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How to Fasten Off Thread on the Back of Your Embroidery – video

How to tie off the tail of your thread on the back of your embroidery - video tutorial

So – one of the very first videos I made showed how to tie a knot in your thread, for sewing or embroidery. A reader recently asked me how I knot off the thread on the back of my embroidery. Good question! Here’s the answer.

That’s the back side of my Firefly Tree embroidery pattern you see me working on. 🙂

Here are all my posts about knots.

Before you knot that thread you need to know how much to use, so here’s one more post that doesn’t really have a better place to live. 🙂 How Many Strands of Thread Should I Use?

Return to the Learn to Embroider main Table of Contents.

Move on to the lessons for the four most basic embroidery stitches.


  1. I’ve been doing this but also doubling my first and last stitches before I weave the floss. I’m glad to know this might not be necessary.

    It was also helpful to see the back of your work. You hear a lot about making the back of your work look “as nice as the front,” but there’s not much about exactly what that entails. I never know how far of a jump I can make across the back of the fabric. What’s your opinion on the maximum distance you can “jump” before you should tie off and restart?

  2. Jenny – I don’t buy into the whole “back of your work should look as nice as the front” thing. Why? I’m all about making the extra effort when it makes a difference. I bind all my quilts by hand. I use ladder stitch to close my softies.But I don’t worry even a tiny bit about what the back of my embroidery looks like. 🙂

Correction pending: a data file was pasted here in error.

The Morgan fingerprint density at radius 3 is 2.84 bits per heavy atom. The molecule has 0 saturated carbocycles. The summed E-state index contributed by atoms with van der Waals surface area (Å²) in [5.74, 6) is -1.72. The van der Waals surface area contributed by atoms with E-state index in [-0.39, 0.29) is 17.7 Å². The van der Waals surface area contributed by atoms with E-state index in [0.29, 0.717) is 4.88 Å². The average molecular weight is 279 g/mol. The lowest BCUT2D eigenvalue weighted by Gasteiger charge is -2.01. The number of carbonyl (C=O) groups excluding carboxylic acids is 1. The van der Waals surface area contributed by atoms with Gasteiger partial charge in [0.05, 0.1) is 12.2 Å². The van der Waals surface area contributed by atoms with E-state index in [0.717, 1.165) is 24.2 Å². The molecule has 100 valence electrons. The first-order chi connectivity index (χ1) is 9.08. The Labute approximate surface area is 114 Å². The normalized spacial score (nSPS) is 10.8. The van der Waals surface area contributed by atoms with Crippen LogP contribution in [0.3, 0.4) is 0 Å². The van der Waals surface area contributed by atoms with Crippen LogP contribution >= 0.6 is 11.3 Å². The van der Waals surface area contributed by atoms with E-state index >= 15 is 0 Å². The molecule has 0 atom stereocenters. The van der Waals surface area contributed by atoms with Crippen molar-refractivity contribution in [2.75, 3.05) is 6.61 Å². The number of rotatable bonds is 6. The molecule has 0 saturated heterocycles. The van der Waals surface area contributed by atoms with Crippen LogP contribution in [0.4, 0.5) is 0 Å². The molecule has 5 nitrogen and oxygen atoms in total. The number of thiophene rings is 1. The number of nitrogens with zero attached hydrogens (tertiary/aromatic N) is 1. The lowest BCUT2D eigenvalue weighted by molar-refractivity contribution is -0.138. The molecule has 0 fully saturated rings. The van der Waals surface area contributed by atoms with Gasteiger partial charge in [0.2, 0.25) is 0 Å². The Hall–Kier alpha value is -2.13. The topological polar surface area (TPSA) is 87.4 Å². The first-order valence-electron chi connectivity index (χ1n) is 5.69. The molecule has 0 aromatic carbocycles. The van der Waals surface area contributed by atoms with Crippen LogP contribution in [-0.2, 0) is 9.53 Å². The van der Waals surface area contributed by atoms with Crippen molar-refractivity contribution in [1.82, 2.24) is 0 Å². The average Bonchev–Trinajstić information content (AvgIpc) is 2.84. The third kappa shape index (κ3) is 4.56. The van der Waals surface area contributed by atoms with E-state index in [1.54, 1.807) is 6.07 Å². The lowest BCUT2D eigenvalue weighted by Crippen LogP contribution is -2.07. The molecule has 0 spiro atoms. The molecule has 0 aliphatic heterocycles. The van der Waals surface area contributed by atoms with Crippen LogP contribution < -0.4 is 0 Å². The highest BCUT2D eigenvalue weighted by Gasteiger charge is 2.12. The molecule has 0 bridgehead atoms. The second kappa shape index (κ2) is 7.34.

For me it’s all about function. Carrying a thread even a short distance behind lightweight and light-colored fabric will show – so I don’t do it. Carrying a thread more than an inch or so inside a garment or on the back of a tea towel is easy to snag fingers and toes on – so I don’t do that either. But carrying a thread behind a heavyweight or dark fabric that is going to be framed in a hoop and hung on the wall? No problem. 🙂

    My opinion, of course. At heart, I’m really a very lazy stitcher. I take the time on the things that matter to me and I don’t worry too much about the “right” way to do things. It keeps my heart happy and my blood pressure low.

  3. thanks. I wish I’d asked earlier. I’m making an embroidered quilt in which the embroidery is on white quilting cotton, each block a different color (a gift for a teacher). I have indeed carried the thread short distances, and sometimes with dark thread! No more than 1/2″ I’d say, but still. Maybe it won’t be too bad. Perhaps the beauty of the hand binding will distract . . . .

  4. That short a carry probably won’t be noticable at all – especially on a quilt. It’s most noticeable on a softie, where the stuffing pushes the threads really firmly against the fabric. Things are looser on a quilt and that helps a lot. Have fun with it!

    • Judy SAYS...

      How do you tie off thread on the back when you just have one small stitch, e.g., a nose? There’s nothing on the back to work the thread under.

      Thanks, Judy

      • I don’t run into that very often, but when I do I have two options. If there’s other stitching around that tiny bit I’ll do that first to give me some anchor threads to tie under. If it’s just a lone stitch with nothing else nearby I’ll run my thread a couple of times between the strands of thread under the knot. I always feel like it’s not quite as secure, but I’ve never had one come loose so I guess it’s ok. 🙂

  5. Pingback: How to Start Your Embroidery Without Knots – video - Shiny Happy World